Puppies or adult dogs may need to be withdrawn at any time for reasons of unsound health or unsuitable temperament. Dogs also retire from breeding or working and shall be rehomed in an appropriate situation. 

Depending on the reasons for withdrawal, the dogs might be placed in another type of assistance dog programme, or as police dogs, detection dogs etc, or as family pets.  

Organisations must have a policy regarding the re-homing of dogs withdrawn. Potential adopters should be screened and a written agreement with each adopter must be present, well treated and cared for with any hereditary conditions notified. 

Should a rehoming arrangement fail, the organisation has a responsibility to arrange care. 

Organisations must ensure that if a dog’s quality of life becomes intolerable, any decision to euthanise the dog will only be taken after discussion and agreement between the client (where relevant), volunteer (where relevant), organisation and veterinarian.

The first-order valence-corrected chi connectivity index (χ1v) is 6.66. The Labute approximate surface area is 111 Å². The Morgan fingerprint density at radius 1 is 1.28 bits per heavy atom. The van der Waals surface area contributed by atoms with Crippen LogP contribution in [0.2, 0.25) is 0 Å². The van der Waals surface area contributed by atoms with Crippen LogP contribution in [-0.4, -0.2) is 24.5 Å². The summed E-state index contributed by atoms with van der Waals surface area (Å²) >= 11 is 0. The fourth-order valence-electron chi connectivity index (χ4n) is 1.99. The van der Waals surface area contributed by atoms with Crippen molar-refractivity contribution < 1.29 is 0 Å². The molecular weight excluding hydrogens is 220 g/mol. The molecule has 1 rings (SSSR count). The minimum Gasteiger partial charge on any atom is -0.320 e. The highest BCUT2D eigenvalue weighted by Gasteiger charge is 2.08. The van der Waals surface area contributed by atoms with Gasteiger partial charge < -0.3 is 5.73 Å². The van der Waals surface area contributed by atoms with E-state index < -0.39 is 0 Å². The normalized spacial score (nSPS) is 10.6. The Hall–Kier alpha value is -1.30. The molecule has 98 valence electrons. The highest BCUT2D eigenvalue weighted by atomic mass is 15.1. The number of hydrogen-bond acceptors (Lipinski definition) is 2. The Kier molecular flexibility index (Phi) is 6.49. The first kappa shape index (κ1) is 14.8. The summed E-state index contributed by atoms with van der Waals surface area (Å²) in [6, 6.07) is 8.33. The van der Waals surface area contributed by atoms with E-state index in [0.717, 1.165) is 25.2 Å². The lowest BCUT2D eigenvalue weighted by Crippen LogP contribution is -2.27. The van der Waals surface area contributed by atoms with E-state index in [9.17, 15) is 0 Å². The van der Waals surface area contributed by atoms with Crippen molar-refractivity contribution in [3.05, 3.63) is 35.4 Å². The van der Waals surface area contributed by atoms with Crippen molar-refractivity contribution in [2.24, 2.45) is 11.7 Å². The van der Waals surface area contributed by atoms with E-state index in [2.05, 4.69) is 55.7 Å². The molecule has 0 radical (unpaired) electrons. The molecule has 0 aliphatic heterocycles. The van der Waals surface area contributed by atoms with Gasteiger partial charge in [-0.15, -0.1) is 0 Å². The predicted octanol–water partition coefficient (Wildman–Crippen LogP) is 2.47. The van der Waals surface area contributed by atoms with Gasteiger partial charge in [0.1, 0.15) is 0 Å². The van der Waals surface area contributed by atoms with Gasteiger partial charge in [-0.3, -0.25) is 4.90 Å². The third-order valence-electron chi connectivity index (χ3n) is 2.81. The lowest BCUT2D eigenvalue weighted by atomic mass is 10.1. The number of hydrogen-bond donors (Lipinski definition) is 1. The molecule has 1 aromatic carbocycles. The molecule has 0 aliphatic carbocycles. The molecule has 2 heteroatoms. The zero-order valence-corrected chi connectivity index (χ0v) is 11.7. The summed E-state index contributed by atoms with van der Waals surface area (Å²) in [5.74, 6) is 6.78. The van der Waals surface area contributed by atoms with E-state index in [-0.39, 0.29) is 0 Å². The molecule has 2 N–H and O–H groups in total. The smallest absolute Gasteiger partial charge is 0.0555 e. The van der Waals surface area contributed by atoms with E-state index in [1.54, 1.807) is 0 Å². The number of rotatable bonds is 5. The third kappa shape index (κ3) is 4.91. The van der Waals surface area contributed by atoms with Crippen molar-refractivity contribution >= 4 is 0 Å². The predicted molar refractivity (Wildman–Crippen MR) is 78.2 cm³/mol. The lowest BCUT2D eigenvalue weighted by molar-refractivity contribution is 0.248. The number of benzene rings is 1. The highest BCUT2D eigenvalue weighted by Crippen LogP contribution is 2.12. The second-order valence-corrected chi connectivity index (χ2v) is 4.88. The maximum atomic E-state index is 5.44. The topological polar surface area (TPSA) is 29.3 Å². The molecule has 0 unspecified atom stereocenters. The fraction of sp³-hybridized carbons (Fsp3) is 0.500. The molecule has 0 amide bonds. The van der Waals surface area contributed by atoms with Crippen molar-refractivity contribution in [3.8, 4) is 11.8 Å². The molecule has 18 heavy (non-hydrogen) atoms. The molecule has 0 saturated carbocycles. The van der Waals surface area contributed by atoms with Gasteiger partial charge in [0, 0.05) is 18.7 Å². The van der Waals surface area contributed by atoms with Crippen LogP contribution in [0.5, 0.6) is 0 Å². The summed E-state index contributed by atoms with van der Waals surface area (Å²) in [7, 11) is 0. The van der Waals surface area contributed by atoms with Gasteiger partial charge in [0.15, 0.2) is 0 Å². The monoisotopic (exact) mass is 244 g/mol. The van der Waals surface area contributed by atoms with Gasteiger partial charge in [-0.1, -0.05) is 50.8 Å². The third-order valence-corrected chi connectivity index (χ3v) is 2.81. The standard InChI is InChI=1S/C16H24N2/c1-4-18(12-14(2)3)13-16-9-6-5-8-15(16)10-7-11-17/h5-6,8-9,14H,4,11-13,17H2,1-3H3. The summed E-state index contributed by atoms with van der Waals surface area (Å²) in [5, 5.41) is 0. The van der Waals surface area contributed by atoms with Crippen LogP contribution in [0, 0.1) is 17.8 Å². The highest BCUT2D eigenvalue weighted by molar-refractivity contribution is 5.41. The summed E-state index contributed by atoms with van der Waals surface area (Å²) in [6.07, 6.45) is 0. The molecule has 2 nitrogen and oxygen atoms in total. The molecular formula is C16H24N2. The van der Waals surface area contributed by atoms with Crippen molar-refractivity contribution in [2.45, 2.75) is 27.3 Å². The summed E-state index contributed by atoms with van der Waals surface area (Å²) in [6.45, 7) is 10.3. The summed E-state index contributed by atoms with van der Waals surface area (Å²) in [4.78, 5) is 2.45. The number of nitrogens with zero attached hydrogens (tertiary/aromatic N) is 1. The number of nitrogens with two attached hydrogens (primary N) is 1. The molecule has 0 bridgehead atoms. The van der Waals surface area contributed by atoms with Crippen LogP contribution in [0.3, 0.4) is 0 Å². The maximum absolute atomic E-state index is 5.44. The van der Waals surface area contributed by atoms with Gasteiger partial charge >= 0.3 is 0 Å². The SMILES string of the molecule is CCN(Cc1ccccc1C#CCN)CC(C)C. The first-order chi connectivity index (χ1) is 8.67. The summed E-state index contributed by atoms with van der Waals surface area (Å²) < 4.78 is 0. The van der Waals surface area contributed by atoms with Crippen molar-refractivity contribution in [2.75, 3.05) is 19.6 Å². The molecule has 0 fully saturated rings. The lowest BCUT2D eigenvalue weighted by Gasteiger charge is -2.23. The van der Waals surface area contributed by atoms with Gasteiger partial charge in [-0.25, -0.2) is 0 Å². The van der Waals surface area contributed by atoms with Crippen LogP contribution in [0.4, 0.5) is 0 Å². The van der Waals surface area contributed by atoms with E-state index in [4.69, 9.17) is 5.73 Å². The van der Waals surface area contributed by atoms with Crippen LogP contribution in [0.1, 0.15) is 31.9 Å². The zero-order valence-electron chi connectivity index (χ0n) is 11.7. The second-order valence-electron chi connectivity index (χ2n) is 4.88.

Ongoing organisation responsibility re guide dog health and welfare. 

In all circumstances the organization remains obligated to be the “safety net” for the dogs it produces.  

It may occur (for example due to the death of its owner/handler) that a dog becomes disassociated with an individual or a family and is placed in an animal shelter. If the organization becomes aware of a dog that it has produced which is found in such circumstances or other dire condition, whether the dog served as a guide or not, the organization shall claim the dog and take appropriate steps, such as rehoming, to ensure its welfare.  

Documentation on this topic may be acquired through IGDF and its members 

Refer to IGDF Standard 4 Breeding & Dog Supply and the IGDF and ADI Joint Position Statement on Dog Welfare

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Development journey towards IGDF membership for emerging Guide Dog Organisations